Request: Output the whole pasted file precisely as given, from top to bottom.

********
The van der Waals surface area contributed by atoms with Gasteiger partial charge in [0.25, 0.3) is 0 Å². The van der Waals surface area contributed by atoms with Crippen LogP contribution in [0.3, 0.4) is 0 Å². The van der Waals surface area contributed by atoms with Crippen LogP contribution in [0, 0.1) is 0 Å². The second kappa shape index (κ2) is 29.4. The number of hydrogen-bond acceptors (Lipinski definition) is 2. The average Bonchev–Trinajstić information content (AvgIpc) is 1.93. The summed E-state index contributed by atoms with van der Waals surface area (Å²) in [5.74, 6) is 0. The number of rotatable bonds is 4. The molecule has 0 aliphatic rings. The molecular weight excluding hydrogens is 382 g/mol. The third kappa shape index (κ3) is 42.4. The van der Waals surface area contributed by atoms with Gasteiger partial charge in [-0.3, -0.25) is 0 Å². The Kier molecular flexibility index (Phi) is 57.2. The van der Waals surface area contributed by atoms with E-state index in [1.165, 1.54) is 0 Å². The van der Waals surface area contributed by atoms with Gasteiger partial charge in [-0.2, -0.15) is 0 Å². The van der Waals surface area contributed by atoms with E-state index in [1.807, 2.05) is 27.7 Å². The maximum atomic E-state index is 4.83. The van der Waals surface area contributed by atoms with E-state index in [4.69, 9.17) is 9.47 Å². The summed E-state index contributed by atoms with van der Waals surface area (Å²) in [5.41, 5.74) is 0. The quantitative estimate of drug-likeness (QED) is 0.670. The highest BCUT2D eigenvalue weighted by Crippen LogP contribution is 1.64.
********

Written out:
The van der Waals surface area contributed by atoms with Gasteiger partial charge in [0.25, 0.3) is 0 Å². The van der Waals surface area contributed by atoms with Crippen LogP contribution in [0.3, 0.4) is 0 Å². The van der Waals surface area contributed by atoms with Crippen LogP contribution in [0, 0.1) is 0 Å². The second kappa shape index (κ2) is 29.4. The number of hydrogen-bond acceptors (Lipinski definition) is 2. The average Bonchev–Trinajstić information content (AvgIpc) is 1.93. The summed E-state index contributed by atoms with van der Waals surface area (Å²) in [5.74, 6) is 0. The number of rotatable bonds is 4. The molecule has 0 aliphatic rings. The molecular weight excluding hydrogens is 382 g/mol. The third kappa shape index (κ3) is 42.4. The van der Waals surface area contributed by atoms with Gasteiger partial charge in [-0.3, -0.25) is 0 Å². The Kier molecular flexibility index (Phi) is 57.2. The van der Waals surface area contributed by atoms with E-state index in [1.165, 1.54) is 0 Å². The van der Waals surface area contributed by atoms with Gasteiger partial charge in [-0.2, -0.15) is 0 Å². The van der Waals surface area contributed by atoms with E-state index in [1.807, 2.05) is 27.7 Å². The maximum atomic E-state index is 4.83. The van der Waals surface area contributed by atoms with E-state index in [4.69, 9.17) is 9.47 Å². The summed E-state index contributed by atoms with van der Waals surface area (Å²) in [5.41, 5.74) is 0. The quantitative estimate of drug-likeness (QED) is 0.670. The highest BCUT2D eigenvalue weighted by Crippen LogP contribution is 1.64.